According to research from MDG Advertising, companies with compelling, professional photography see their businesses soar. In the travel market, businesses using quality photography see a 46 percent increase in conversion rates. In real estate, properties with quality photos see a 47 percent higher asking price per square foot and stay on the market an average of 10 days less than those without quality photos.
Photography is a $30 billion business globally, but has remained a hyperlocal business. KODAKIT makes it easy for businesses to acquire consistent, high-quality imagery in many markets. Photographers can gain assignments that they wouldn’t otherwise have access to.
“KODAKIT has boiled down a complicated process into a user-friendly platform that addresses a huge and growing need in the market,” said Jeff Clarke, chief executive officer of Kodak. “Kodak founder George Eastman once said, ‘You press the button, we do the rest.’ For photographers and companies, KODAKIT operates on this same principle.”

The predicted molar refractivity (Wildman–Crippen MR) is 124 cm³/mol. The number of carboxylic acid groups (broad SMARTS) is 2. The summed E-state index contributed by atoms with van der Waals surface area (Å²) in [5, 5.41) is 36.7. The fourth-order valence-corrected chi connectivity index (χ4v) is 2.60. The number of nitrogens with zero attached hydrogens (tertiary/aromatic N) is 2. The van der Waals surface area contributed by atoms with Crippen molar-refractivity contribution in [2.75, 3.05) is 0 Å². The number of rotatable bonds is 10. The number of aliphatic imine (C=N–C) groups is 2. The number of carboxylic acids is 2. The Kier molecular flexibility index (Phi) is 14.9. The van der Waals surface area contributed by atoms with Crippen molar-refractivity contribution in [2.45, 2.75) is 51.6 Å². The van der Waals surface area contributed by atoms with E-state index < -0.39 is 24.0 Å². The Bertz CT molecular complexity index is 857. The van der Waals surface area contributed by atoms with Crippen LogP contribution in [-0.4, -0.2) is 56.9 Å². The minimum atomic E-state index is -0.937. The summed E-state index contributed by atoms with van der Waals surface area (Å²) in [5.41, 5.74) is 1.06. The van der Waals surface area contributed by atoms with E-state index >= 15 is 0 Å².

KODAKIT is now live in 92 metropolitan areas in 37 countries. In the U.S., KODAKIT is live in New York, San Francisco, Miami, Chicago, Portland, Seattle, Las Vegas, Washington, DC, Dallas, Houston, Austin, San Diego, Minneapolis, Boston, Philadelphia, Charlotte, and Atlanta. In Canada, KODAKIT is live in Toronto, Vancouver, and Montreal.